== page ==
In the United States the marginal tax rates (ie, what the wealthy pay for what they earn above a certain threshold ) of the income tax were very high after the second world war. In the recent decades, they declined dramatically.
The debate on this issue has been reactivated as a result of French president
Hollande 's promise to raise the marginal rate of the income tax to 75 % (the
promise has been fulfilled, but for a
very high threshold and for corporations, which has received protests from the
rich, especially football clubs), and the movement "Occupy Wall
Street", which had as one of its slogans "We are the 99 %" , as a
reference to the fact that economic growth in recent decades only benefited the
Apart from the historical evidence, the interesting thing is that the best
economists who have studied this believe that a top marginal rate above 70 % is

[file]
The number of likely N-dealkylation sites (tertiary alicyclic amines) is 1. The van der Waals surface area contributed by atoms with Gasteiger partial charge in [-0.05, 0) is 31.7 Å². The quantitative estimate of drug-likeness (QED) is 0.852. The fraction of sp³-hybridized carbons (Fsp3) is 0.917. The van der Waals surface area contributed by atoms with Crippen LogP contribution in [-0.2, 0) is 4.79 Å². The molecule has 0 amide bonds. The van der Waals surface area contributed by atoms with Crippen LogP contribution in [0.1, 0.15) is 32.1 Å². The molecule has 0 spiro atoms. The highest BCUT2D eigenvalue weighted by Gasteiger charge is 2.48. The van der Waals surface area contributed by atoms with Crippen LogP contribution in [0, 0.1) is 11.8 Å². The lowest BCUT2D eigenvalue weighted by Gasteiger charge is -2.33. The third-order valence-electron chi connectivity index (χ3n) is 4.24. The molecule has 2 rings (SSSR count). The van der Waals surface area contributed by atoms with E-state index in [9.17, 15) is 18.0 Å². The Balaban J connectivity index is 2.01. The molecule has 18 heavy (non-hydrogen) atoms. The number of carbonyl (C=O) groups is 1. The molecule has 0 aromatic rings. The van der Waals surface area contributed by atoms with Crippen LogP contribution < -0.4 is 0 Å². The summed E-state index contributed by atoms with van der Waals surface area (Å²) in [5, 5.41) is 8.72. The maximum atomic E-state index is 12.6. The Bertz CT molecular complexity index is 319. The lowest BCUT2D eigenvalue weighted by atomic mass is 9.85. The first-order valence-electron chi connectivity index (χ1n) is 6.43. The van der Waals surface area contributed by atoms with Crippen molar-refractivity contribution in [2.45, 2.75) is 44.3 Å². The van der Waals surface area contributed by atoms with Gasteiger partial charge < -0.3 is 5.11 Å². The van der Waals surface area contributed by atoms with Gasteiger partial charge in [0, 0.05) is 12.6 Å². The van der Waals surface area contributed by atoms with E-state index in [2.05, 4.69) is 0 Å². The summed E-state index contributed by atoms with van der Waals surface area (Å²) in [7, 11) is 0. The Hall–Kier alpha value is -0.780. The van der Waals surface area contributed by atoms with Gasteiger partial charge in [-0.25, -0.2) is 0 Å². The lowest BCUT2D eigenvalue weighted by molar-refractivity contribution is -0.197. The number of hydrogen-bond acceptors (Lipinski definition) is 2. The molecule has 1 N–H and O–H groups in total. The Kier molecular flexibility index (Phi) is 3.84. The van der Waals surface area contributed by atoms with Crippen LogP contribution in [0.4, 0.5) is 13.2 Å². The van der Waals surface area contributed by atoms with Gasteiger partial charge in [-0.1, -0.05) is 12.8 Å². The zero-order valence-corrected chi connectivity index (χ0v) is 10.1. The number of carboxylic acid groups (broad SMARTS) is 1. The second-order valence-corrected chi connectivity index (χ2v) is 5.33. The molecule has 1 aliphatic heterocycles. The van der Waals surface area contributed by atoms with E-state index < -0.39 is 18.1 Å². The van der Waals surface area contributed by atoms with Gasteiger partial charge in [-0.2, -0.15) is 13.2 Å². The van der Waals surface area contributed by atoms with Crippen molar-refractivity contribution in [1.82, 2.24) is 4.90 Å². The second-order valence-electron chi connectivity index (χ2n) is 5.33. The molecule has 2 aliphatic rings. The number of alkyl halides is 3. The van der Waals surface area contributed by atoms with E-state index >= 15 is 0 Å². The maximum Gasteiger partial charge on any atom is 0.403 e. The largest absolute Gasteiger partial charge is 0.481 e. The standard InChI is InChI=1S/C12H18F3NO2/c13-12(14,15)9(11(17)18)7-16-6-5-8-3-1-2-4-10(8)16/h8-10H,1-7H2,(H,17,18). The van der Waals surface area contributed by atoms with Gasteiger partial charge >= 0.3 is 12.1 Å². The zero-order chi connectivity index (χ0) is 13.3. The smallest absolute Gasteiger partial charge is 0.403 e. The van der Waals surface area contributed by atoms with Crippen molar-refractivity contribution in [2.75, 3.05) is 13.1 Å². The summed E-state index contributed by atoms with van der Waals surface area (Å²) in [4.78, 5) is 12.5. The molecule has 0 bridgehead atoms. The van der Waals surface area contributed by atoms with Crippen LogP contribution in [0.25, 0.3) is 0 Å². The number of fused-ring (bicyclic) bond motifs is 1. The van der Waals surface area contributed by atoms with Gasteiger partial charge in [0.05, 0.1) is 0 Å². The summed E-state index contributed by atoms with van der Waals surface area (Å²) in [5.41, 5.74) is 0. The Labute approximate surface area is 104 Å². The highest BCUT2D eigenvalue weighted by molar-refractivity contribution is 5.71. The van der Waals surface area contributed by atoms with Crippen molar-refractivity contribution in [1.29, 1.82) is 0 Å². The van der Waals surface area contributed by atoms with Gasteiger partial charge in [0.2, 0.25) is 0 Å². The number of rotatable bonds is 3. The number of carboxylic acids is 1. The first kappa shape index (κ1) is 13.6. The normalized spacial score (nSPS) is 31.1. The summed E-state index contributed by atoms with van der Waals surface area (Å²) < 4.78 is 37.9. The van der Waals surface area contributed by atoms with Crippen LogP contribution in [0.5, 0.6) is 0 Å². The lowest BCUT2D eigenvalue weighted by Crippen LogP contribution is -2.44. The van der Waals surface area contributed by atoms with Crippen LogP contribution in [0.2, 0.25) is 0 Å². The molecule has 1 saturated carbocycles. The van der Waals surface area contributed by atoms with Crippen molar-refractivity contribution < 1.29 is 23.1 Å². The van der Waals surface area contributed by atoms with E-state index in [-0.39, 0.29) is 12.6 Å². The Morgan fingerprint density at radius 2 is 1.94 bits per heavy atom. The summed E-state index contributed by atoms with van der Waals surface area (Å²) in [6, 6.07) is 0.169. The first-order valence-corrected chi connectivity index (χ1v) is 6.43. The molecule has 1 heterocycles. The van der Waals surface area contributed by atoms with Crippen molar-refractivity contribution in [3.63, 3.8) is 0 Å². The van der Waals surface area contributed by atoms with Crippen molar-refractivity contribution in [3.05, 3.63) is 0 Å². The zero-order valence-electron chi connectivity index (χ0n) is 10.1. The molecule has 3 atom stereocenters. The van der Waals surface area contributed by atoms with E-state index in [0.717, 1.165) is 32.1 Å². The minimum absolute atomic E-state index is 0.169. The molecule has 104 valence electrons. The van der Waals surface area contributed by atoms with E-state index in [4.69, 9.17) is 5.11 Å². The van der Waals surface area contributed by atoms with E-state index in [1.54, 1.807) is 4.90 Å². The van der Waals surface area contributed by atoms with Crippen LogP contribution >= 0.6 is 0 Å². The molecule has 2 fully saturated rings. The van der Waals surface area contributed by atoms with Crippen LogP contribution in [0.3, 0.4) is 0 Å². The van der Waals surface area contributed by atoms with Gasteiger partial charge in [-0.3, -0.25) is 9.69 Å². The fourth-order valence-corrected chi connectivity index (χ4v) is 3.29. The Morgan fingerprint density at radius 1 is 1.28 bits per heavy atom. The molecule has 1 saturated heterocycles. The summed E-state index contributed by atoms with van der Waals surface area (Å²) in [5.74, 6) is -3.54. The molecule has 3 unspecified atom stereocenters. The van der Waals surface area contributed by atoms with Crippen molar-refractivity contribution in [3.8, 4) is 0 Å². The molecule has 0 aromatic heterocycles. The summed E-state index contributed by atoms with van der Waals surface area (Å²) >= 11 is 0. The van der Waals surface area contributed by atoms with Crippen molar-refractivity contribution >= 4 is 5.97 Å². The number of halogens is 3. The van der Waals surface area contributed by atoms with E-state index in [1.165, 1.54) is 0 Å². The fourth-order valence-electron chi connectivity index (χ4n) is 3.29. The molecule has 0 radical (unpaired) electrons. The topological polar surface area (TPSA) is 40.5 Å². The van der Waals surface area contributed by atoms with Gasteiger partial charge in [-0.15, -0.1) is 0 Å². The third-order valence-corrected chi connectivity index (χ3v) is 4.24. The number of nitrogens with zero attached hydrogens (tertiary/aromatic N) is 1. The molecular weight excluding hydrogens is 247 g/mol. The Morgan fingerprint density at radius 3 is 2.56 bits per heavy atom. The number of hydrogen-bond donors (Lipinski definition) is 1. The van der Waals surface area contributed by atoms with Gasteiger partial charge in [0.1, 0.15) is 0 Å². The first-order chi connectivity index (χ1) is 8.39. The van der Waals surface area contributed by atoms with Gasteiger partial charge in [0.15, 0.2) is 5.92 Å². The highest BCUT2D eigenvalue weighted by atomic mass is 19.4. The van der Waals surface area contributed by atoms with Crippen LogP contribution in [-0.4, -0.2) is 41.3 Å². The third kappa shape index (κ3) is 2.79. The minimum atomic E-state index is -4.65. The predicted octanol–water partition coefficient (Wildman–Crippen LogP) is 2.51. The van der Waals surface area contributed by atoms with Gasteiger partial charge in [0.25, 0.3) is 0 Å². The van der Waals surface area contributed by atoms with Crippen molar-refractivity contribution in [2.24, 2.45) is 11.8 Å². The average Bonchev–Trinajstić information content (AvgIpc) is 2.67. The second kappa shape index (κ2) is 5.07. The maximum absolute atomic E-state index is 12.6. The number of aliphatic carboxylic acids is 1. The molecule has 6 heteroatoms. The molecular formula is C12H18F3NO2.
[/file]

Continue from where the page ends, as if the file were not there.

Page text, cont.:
desirable, meaning that it is socially optimal,
because contrary to what the right says, it would not create a major
disincentive to wealth creation, and would allow for ambitious distributional
Paul Krugman has repeatedly referred to this in his blog, for example here and here.
There is a very interesting book with articles by some of the leading experts
on the subject (Sáez, Piketty, Diamond) which is the "Occuppy Handbook". It is a very interesting book with articles by leading
economists of the highest academic level that support progressive proposals.
Incidentally, it is interesting that this book does not show any Spanish economist.
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